The Madraza (Madrasa) was built in the year 1349 by Yusuf I under the name Madrasa Yusifiyya. It was first centre for Koranic studies, the only one in Spanish territory during the Al-Andalus period. The sultan built the Madrasa in an artistic golden age for the city of Granada, next to other emblematic buildings such as the Maristan and the Corral del Carbon, which are also located in the main areas of Granada’s old medina.
In the beginning, the Madrasa was symbolic of the importance of Granada as Al-Andalus’s cultural capital. Its prestige meant that the most brilliant minds in the Islamic world, masters in scientific, philological and literary disciplines would carry out their work within its walls.
However, starting in 1492, the arrival of the Catholic Monarchs would lead to a radical change in the building’s functions, with it becoming the headquarters of the Council of Granada. The Cathedral of Granada and the Royal Chapel were built in the vicinity, and they can also be visited on our Private Tour to the interior of the Catedral and Royal Chapel. Its new purpose resulted in a series of additions and renovations as far as its original planning: in 1501 an adjacent house was added that had been property of Prince Ferdinand of Granada (the converted prince Nasr, the son of the sultan Muley Hacén and Soraya). The addition would give rise to the current Hall of Knights Twenty-four or Winter Chapter Hall.
From Madrasa to the Old City Hall
At the start of the 18th century the building was almost totally rebuilt. With the exception of an Arabic oratory which stayed hidden, the initial Islamic Madrasa was gotten rid of to make way for a new civil complex in the Late Baroque style. In 1858 City Council moved to its current location, the Carmen Convent, after which the Madrasa became property of the Echevarría family. The state acquired it in 1939, and from the 1940s onwards it was ceded to the University for institutional purposes.
Of its Islamic past remains the Nasrid praying room, a characteristic qubba with a square design with precious ornaments: mullioned windows, an alicer of muqarnas, and even some of the original plasterwork.
In the Hall of Knights Twenty-four, on the upper floor there is a preserved Mudejar frame which survived the renovations over the last few centuries. One can also appreciate the doors which formed a part of the old City Hall Chapel.
The main façade is one of the main works of Granada Urban Baroque architecture, an impressive pictorial façade which imitates blocks of stone covered in dark grey marble.
The chapel of this monument is part of our Essential Granada Private Tour and the Hall of Knights Twenty-four is a part of our Places of the Catholic Queen Isabella I in Granada private tour, only led in Spanish.
Alcaiceria is derived from “al-Kaysariyya” in Arabic, referring to the payment of duties to the Caesar (or Byzantine Emperor) for the trade and custody of valuable goods. There were a number of alcaicerias in Islamic Spain (in Toledo, Cordoba, Seville, Valencia, Palma, Malaga, Almeria and Velez-Malaga), but only the one in Granada survived, even if after the 1843 fire it was rebuilt. It was established back in the Nazrid period, with the first information we have on it alluding to the mid-15th century. The Alcaiceria in Granada was home to the important business of the silk trade, the most important industry in Granada in the Nazrid period.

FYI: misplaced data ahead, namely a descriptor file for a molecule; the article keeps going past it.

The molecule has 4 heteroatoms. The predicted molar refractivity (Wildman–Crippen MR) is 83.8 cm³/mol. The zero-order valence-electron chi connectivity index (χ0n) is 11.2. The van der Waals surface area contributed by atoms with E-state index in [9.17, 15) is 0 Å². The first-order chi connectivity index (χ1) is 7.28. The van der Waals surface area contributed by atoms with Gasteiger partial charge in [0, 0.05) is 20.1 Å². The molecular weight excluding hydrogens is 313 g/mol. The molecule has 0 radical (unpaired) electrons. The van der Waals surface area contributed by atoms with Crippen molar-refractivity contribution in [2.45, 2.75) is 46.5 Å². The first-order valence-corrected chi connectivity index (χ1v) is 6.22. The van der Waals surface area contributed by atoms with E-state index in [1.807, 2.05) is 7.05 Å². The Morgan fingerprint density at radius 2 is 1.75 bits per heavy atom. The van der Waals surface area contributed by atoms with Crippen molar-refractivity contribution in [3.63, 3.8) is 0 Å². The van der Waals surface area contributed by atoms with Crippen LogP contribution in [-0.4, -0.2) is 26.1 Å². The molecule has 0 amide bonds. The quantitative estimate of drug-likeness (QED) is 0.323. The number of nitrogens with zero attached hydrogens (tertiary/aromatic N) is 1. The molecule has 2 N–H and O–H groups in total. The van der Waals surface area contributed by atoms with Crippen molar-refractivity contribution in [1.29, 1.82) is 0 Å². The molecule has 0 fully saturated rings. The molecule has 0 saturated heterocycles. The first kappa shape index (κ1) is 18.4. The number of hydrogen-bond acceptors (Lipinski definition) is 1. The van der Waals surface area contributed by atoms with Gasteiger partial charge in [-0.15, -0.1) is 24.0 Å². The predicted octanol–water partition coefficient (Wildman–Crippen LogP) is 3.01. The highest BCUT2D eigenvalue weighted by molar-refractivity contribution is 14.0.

The Alcaiceria in Granada was erected right in the heart of the Islamic medina, close to the Aljama mosque, in an area brimming with goods, similar to a traditional souk.
Andrea Navaggiero described it as follows: “An enclosed space with many narrow streets all over filled with shops, where the Moorish sell silk and an endless amount of knick-knacks; it’s like us having a haberdashery or a Rialto and there are hundreds of things, especially made from worked silk”.
In the 16th century there were around 200 shops. It was accessed by a set of eight gates. The Granada-style cobbled streets were narrow and left one with the feeling they were in a labyrinth. The appearance of the shops must have been motley, lacking clear architectural cohesion: cramped single-story spaces that opened onto the street with wooden setups that could be taken- or pulled down from the ceiling using an iron rod. The shops were so small that “the owner sitting in the middle could reach any object with their hands without even having to get up”.
Its current appearance is a consequence of a terrible event which took place early in the morning on 20 July 1843: a voracious fire over the course of six hours completely destroyed the area. The rebuilding of the Alcaiceria was undertaken immediately, and today it is an interesting adaptation of Neo-Arabic architecture to 19th century commercial interests, being closer at its core to a souk.
It is just this commercial and handicraft souk aspect that breathes life into this unique space, a starting point for new bazaars featuring jewellery, bronze, inlays, pottery, etc. invigorating this market with colour and life.
This monument is a part of the route for our Essential Granada Private tour.
Plaza Bib Rambla
The Plaza Bib Rambla (Bibarrambla Square) has always been the “main one”. It is the closest thing Granada has to a Spanish and Andalusian style main square, although lacking a colonnade and public buildings. This is due to the fact that what we are really dealing with is one of the most transformed spaces in the city. Its image reflects the most important parts of Granada’s urban history.
It dates back to the Nasrid period when it was an open space linked to the main gates of the city: the Bib al-Ramla or Sand Gate. The space must have played an important role as it was close to both the great mosque and the commercial hub of the Zacatin which supplied the medina.